Monday, 13 August 2012

New Zealand's Olympic success - what's in it for us?

Well, the Olympics were again a wonderful source of entertainment and drama - they were compulsory viewing in our household. For a spectacle, you really can't beat an Olympic Games. Mind you, for US$14 billion, it had to be just that!

Not surprisingly, much of our attention now turns to the implications of the performances of New Zealand's Olympians for us here at home. They have given us much to celebrate, and I am sure that as a country, we are all very proud of their achievements. In the headlines this morning - what will the Government do as far as funding high performance sport in this country to see us do even better in 2016? The answer: No change for two years, but come election year, who knows?
Sports funding would again be looked at for the 2014 Budget when McCully said he hoped Finance Minister Bill English would be "in a generous frame of mind".
It is not like the Government is being scrooge with this. In fairness, funding was increased from NZ$40m to NZ$60m in 2010.

Mr McCully pointed out that rowing was an excellent example of targeted government spending producing medals in London. Sport New Zealand targets six sports: rowing, cycling, triathlon, sailing, swimming and track and field. It would be fair, on the surface, to say that these targets largely delivered results. The question, for me, is whether success in other areas would be even better if government funding was extended to other promising sports? There is no easy answer to this one, but plenty of opinions from influential former Olympians as can be viewed in this New Zealand Herald story, as well as at least one academic:
Canterbury University senior business lecturer Ekant Veer said the Government needed to put more money into Olympic funding and not concentrate on the top medal prospects.
"Funding only sure medallists not only sends the impression that we don’t support effort, but it also can kill a future generation of athletes who are inspired to step up and be the next gold medallist."
I absolutely agree. I only wish I knew what a sure medalist was, and how to predict one.

What perked my ears, though, was this comment:
Veer said New Zealand was a sports crazy country and a successful Olympic campaign often had huge impact on the nation’s mood.
"Which, in turn, can lead to increased productivity at work, improved relationships, increased consumer spending and all manner of behaviours that are positive for this nation."

Granted, we are a sports crazy nation. We do love our sports. Most countries would also profess to being at least as sports-mad as we are, though. I'm not aware of much in the way of evidence that supports the economic arguments mentioned above (increased productivity at work and increased consumer spending). A really interesting piece of research on the link between sporting success and happiness from Europe by Kavetsos and Szymanski that is sure to be doing the rounds at the moment (RePEc working paper link here, published version link here) finds that while hosting events produces a definite (and measurable) feelgood factor, the link between national sporting success and happiness was not significant. If evidence from Europe is anything to go by, we loved the Rugby World Cup last year for a reason, but we shouldn't expect a lot more than short-term happiness from our Olympic success that fades almost as quickly as it arrived.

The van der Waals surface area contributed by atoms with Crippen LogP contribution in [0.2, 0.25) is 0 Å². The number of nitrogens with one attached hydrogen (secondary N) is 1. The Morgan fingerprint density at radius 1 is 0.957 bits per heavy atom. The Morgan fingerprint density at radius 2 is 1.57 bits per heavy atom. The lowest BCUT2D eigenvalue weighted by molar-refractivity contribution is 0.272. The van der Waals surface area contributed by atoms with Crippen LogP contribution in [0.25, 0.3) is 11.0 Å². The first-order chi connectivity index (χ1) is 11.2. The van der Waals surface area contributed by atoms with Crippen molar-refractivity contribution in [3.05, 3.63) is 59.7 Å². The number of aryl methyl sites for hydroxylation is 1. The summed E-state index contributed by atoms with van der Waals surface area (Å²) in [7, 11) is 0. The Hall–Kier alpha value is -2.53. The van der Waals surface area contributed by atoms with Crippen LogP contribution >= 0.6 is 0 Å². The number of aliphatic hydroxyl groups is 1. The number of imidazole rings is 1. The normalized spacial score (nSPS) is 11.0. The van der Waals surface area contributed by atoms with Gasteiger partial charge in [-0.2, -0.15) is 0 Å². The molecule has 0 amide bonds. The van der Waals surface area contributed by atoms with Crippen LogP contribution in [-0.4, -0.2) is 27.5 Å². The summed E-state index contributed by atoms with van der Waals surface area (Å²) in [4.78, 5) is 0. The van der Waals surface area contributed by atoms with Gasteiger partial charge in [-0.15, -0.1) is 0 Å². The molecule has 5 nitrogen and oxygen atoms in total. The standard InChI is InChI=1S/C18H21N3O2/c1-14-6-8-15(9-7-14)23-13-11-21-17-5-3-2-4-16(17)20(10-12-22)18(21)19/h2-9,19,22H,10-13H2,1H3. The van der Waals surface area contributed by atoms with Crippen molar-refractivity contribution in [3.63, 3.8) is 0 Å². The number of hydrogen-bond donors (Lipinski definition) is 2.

The All Blacks play this weekend...


  1. Isn't anyone going to ask what the opportunity cost of sport funding is? What would happen if we put the money used for sport into health or education or welfare or ........? Or what if we just gave it back to the taxpayer, wouldn't that make the taxpayer happy?

  2. I agree wholeheartedly, Paul. The benefits of taxpayer funding (of all description) should, in an ideal world, exceed its opportunity cost. If it doesn't, then it should be redirected elsewhere. The same thing can be said for government funding of sports facilities. You could be forgiven for thinking that there was no opportunity cost, the way some people talk about it...

  3. We may yet here run a macro honours project using Ekant's hypothesis: see whether Olympic medal counts affect Solow residuals.

    I'd be very surprised if anything turned up.

    1. Great idea!

      I remember this from my literature review:

      Berument and Yucel (2005) theorised that the success of the local football team improved job performance and productivity. Results from the research showed football success positively and significantly affected the growth of industrial production (Berument and Yucel, 2005). On the other hand, Thoursie (2004) found evidence to suggest that productivity could possibly have declined due to sporting events as more people reported sick to watch events. The increase in Swedish male employees reporting sick was 6.6 percent during the Calgary Winter Olympics, whereas the rate of absenteeism for females actually declined.